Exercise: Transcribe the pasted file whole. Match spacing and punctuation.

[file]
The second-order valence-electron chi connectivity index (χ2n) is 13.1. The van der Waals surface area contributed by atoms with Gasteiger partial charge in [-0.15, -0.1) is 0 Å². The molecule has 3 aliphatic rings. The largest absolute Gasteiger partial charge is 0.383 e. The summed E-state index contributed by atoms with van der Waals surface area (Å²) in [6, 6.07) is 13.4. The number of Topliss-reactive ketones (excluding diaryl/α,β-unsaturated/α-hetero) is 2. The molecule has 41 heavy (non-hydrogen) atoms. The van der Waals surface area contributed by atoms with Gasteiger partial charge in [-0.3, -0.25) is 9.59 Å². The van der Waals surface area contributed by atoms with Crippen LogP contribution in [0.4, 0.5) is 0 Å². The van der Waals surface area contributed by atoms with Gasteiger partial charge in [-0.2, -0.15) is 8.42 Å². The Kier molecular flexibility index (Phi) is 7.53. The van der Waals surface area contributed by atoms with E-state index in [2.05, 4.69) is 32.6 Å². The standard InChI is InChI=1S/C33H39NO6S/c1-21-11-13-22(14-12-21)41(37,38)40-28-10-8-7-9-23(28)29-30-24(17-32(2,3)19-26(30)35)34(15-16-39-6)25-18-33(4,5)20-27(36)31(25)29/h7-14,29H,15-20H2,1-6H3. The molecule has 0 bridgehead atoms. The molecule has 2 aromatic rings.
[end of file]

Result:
The second-order valence-electron chi connectivity index (χ2n) is 13.1. The van der Waals surface area contributed by atoms with Gasteiger partial charge in [-0.15, -0.1) is 0 Å². The molecule has 3 aliphatic rings. The largest absolute Gasteiger partial charge is 0.383 e. The summed E-state index contributed by atoms with van der Waals surface area (Å²) in [6, 6.07) is 13.4. The number of Topliss-reactive ketones (excluding diaryl/α,β-unsaturated/α-hetero) is 2. The molecule has 41 heavy (non-hydrogen) atoms. The van der Waals surface area contributed by atoms with Gasteiger partial charge in [-0.3, -0.25) is 9.59 Å². The van der Waals surface area contributed by atoms with Crippen LogP contribution in [0.4, 0.5) is 0 Å². The van der Waals surface area contributed by atoms with Gasteiger partial charge in [-0.2, -0.15) is 8.42 Å². The Kier molecular flexibility index (Phi) is 7.53. The van der Waals surface area contributed by atoms with E-state index in [2.05, 4.69) is 32.6 Å². The standard InChI is InChI=1S/C33H39NO6S/c1-21-11-13-22(14-12-21)41(37,38)40-28-10-8-7-9-23(28)29-30-24(17-32(2,3)19-26(30)35)34(15-16-39-6)25-18-33(4,5)20-27(36)31(25)29/h7-14,29H,15-20H2,1-6H3. The molecule has 0 bridgehead atoms. The molecule has 2 aromatic rings.